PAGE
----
Nutcote, the home of Australian author and illustrator May Gibbs, has long been on my “must see” list in Sydney. As 2016 marks the 100th anniversary of her most famous work, the Gumnut babies, I thought it was time to finally make that 10 minute drive to Neutral Bay to pay homage to an author/illustrator whose stories entertained me as a child, and inspired me as an adult.
May Gibbs’ Nutcote, where she lived for 44 years, is now a visitable house museum after many years of changing hands. The home was designed by popular architect B. J. Waterhouse, a friend of May’s whom she would catch the ferry across the harbour to her studio each day. It’s believed he might have given her “mates rates” because of their friendship.
The house sites on a parcel of land bought by May’s mum, Cecilia Rogers, with May moving into the house with her husband, James Ossoli Kelly, in 1925. The couple never had any children (she called the gumnuts her “babies”) and, after May’s death in 1969, the estate was left to UNICEF.
Nutcote was then sold to a private party in 1970 who had plans to demolish it (when you see the view from the block of land you’ll understand why it was in demand for redevelopment), but the house was thankfully saved by the newly formed May Gibbs Foundation in 1987. The house was placed on the Register of the National Estate and then bought by North Sydney Municipal Council for $2.86m in 1990. With its future finally safe, Nutcote was restored to represent what life would have looked like there in the late 1920s and early 1930s, and opened to the public in 1994.
The house is on an amazing block of land that sprawls down to the harbour. The view is just stunning – it’s easy to see why May would have been inspired to write here, in her little slice of paradise.
At the entrance to the property is the giftshop (it used to be a garage), with the cafe underneath in what was once the gardener’s flat. The actual house is further down past the gardens. Visitors are welcome to roam around the house, but I would suggest taking a free guided tour from one of their very well-versed volunteers.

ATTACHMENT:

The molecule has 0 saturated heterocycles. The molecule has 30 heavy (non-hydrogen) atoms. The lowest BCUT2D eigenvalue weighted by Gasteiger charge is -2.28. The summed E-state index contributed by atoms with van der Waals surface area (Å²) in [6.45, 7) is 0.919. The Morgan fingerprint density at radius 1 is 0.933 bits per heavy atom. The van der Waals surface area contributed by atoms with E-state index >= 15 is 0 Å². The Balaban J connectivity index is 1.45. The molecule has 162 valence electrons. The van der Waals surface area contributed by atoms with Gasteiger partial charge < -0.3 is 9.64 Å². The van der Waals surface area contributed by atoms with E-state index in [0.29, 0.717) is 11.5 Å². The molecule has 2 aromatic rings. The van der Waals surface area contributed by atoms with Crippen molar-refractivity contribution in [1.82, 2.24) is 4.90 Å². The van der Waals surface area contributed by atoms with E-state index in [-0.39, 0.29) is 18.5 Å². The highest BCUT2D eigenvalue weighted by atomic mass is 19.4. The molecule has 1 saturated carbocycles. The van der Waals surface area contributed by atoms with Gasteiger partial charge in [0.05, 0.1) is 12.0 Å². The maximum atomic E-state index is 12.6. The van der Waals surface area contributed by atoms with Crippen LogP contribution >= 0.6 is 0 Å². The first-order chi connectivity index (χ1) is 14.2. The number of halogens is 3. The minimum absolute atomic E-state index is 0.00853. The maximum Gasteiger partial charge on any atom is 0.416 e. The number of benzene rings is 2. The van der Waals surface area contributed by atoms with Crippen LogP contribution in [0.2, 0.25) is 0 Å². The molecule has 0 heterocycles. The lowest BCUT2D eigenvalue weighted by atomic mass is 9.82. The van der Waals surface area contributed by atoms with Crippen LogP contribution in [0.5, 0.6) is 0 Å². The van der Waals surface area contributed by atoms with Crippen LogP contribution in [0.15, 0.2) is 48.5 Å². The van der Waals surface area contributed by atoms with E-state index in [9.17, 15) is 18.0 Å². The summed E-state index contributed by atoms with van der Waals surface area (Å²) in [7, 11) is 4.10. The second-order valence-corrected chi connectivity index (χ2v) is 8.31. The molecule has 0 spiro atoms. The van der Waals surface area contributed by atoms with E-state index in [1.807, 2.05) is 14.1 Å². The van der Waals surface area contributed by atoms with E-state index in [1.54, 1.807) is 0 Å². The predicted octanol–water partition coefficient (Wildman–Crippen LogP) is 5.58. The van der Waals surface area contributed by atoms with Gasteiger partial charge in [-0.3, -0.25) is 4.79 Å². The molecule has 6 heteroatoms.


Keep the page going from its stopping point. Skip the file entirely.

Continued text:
The house contains replica furniture in the style of the original furnishings, with some original items, such as photographs, the ice chest and May’s work desk, set up by the window taking in the view.
Underneath the house is a perfect spot for kids, with a little set of table and chairs, colouring in sheets and pencils and dress ups clothes. There is also a DVD playing on repeat that tells May’s story if you can convince the kids to sit down long enough to let you watch it.
Keep heading down the stairs to the final section of the garden, where we found a basket set out with more colouring in equipment for kids. We took a lovely siesta down here undisturbed for quite some time. Cheese happily coloured in en plein air, while the hubbie and I took in the view and relaxed. Ahhhh the serenity.
Dotted around the garden are little tributes to May’s life. The Big Bad Banksia man stealing Ragged Blossom, a Scots Terrier (the breed of dog May kept in her home), the caterpillar hedge and, of course, “Bib and Bub”, who we know as Snugglepot and Cuddlepie.
After enjoying the view, art and tour of the house, it’s time for lunch, so we dropped by the Bib and Bub Tea Room. The tea rooms is usually open during Nutcote’s open hours, but, as it is staffed by volunteers, it’s recommend that you call ahead if you are planning to lunch there.
The tea room serves light refreshments such as tea and coffee, scones, cakes and sandwiches. We had an egg sandwich, made freshly with herbs from the garden, a “fairy sandwich” and a brownie.
A delicious, light lunch, and possibly the best egg sandwich (definitely the freshest!) I’ve ever eaten.
It’s impossible to pass through the exit without buying a little souvenir or two – we chose the children’s book “A Day With May Gibbs At Nutcote” which has since been a bedtime favourite at home. All proceeds go back to the foundation to keep the house in great condition and open to the public.
5 Wallaringa Ave, Neutral Bay
Phone: (02) 9953 4453
Hours: Wed-Sun 11am-3pm
Prices: $10 adults $4 children aged 5 and over
Accessibility: Some stairs.
NOTE: Nutcote will be closed from March 25 until late June for renovations.